Devangshu Dutta in Business Standard:
“Unfortunately, even R.K. Laxman’s presence wasn’t enough for me to continue with my daily ritual of passing the paper [The Times of India] onto the raddi-wallah after that one brief moment of homage.
“For a while, I continued to take it because I was rearing kittens—it was absorbent and useful for little misunderstandings during the house-breaking phase.
“Once the cats became civilised, I stepped aside from that value-chain.”
Link courtesy Amit Verma
Read the full article: Fanfare for common man
Also read: Making all of us smile can make one of us cry
Look, who inspired R.K. Laxman‘s common man
Given the packs of still and video journalists who now hover over even ordinary news events, it is a mad scramble to get good visuals. And if the news is related to global terror then it’s a virtual stampede. If a photographer does manage to find a good frame in the melee, he is at the mercy of deadlines, space, and quixotic editorial priorities.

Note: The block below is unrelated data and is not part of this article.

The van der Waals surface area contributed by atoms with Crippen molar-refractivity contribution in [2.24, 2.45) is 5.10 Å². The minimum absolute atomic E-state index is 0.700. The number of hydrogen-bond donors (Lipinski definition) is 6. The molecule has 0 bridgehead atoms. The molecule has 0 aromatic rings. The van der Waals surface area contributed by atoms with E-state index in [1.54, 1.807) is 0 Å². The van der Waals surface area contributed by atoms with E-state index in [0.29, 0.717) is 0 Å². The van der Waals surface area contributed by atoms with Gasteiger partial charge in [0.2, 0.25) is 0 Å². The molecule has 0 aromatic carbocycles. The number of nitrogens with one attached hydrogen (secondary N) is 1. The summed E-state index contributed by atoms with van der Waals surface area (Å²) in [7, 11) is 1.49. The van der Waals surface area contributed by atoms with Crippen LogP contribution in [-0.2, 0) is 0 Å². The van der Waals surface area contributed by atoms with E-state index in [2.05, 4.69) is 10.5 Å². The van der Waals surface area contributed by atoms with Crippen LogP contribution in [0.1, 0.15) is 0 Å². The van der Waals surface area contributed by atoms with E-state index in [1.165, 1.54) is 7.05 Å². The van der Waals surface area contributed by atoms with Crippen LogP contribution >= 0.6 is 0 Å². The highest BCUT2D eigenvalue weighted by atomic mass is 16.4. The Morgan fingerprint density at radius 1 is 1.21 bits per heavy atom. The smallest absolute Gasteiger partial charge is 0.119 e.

Nishant Ratnakar, lensman with the soon-to-be-launched edition of DNA in Bangalore, has put together a collection of pictures built around one signal news event last year: the homecoming of Mohammed Haneef, the Mudigere-born doctor who was implicated in a terror attack in Glasgow, including this unpublished picture of Dr Haneef’s wife Firdous Ashriya all dressed up and demure.
For days, Ashriya was a brave and articulate spokesperson, answering queries on Dr Haneef, who had been nabbed by Australian police as he was leaving Brisbane merely because a SIM card belonging to him had been found on one of the bombers. But on the day he was to arrive in Bangalore, all the cameras were suddenly turned the other way. All except one.
View the entire gallery here: People in news